By MARK KNUDSON     @MarkKnudson41     Special to WoodyPaige.com

Bobby Johnson was a very good baseball player. As a catcher and first baseman, he played eight seasons in professional baseball, three of those with the Texas Rangers in the early 1980’s. Primarily a back up in the bigs, in three seasons he handled almost 500 chances and made just two errors, adding nine home runs.

He was never quite as good as his uncle, though. Of course, very very few have been. Johnson’s uncle was Chicago Cubs Hall of Famer Ernie Banks.

“One of the things that pointed me toward baseball when I was really young was Ernie’s father, Eddie Banks,” Johnson recalled recently. “One of our highlights was when Ernie was inducted into the Hall of Fame in 1977…and I was drafted in 1977.”

“Mr. Cub” would call his nephew periodically to see how he was doing while Johnson worked his way up through the minor leagues. They’d get together when Johnson reached the big leagues and the Rangers visited the Windy City.

“We talked baseball. He kept me encouraged and going forward.” Johnson recalled. He remembered a trip through Chicago during his early minor league days when he stopped to visit with his uncle on his way to a minor league assignment in Wisconsin.

“We talked hitting for about two hours that day. When I got to Wausau I had one of my best years.” That season in 1979, Johnson was selected as Minor League Player of the Year for the Rangers organization. “I give Ernie a lot of credit for that because he really helped me with my swing.”

Banks came to the Rangers –White Sox games at old Comiskey Park when his nephew was in town, providing a nice boost to the entire visiting team, including manager Don Zimmer.

After Johnson retired and entered private business, the two men didn’t have as much contact. Banks was busy working for the Cubs organization, and Johnson starting out in the automobile business. But when the Hall of Famer passed away in January of 2015, it brought the entire family back together. After helping settle the family’s affairs related to Banks death, Johnson decided to create a monument – sort of an Ernie Banks mini-Museum – in the basement of his home. Now, after the Cubs ended a century old championship drought by winning the 2016 World Series, there’s one piece of memorabilia missing from Johnson’s shrine: A World Series Ring.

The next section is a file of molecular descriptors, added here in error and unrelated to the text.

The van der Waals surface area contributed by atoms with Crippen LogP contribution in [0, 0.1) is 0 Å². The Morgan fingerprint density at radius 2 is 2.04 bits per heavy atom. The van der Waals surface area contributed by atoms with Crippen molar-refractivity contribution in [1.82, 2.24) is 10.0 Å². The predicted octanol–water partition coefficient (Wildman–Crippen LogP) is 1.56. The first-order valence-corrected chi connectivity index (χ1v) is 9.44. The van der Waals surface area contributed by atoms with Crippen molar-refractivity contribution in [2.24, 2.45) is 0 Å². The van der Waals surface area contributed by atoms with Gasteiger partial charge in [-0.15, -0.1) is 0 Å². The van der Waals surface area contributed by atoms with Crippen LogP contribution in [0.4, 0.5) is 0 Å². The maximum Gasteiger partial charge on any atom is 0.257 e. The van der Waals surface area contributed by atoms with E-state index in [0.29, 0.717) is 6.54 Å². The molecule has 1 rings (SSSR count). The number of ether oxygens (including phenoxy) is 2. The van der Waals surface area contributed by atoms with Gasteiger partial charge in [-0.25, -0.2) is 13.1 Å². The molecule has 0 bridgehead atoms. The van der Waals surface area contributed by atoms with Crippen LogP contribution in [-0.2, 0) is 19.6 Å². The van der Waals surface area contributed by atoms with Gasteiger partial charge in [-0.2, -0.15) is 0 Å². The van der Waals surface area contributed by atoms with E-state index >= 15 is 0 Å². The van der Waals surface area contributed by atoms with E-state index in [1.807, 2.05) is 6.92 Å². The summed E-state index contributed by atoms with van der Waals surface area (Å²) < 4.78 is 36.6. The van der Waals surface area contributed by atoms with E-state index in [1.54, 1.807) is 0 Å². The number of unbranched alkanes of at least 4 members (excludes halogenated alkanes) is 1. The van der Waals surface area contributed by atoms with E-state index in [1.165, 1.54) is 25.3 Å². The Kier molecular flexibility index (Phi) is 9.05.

He has reached out to the team with a request, but hasn’t gotten past the lady that answers the phone at Wrigley Field. The effort to acquire the ring has gone stagnant. Unless someone is keeping it a secret from Johnson, no family member has received anything from the Cubs.

This request may sound like a stretch, asking for a World Series ring be posthumously awarded to the extended family of a man who was never a member of a title winning team. But this is Ernie Banks, after all. No single player or person has meant more to the Cubs franchise and probably never will.

And keep in mind; the Cubs recently gave Steve Bartman, the man vilified in Chicago for “interfering” with the team’s title quest back in 2003, a World Series Ring (the same ring award to staff members, not players.) The team brought Bartman back to Wrigley Field and handed him a ring while they gathered in the Owner’s office. Yes, Steve Bartman has a World Series Ring, and the family of Mr. Cub does not.

That certainly makes Johnson’s request seem much more reasonable, right?

“I have an Ernie Banks Memorial in my house,” Johnson notes. “I have all his memorabilia collected from all the family members.” When it’s pointed out that such a display placed strategically near Wrigley Field could be a nice little revenue generator for the family, Johnson paused. “I’ve never looked at if financially,” he chuckled. “I haven’t even thought about that. It’s very personal.”

A World Series Ring would be the cherry on top.

Johnson called the Cubs and reached a woman who he thinks was in charge of Public Relations. He got nowhere. “I’m not sure if I called the right people or not,” he confesses. “I’m certainly not wanting to give up on the effort.”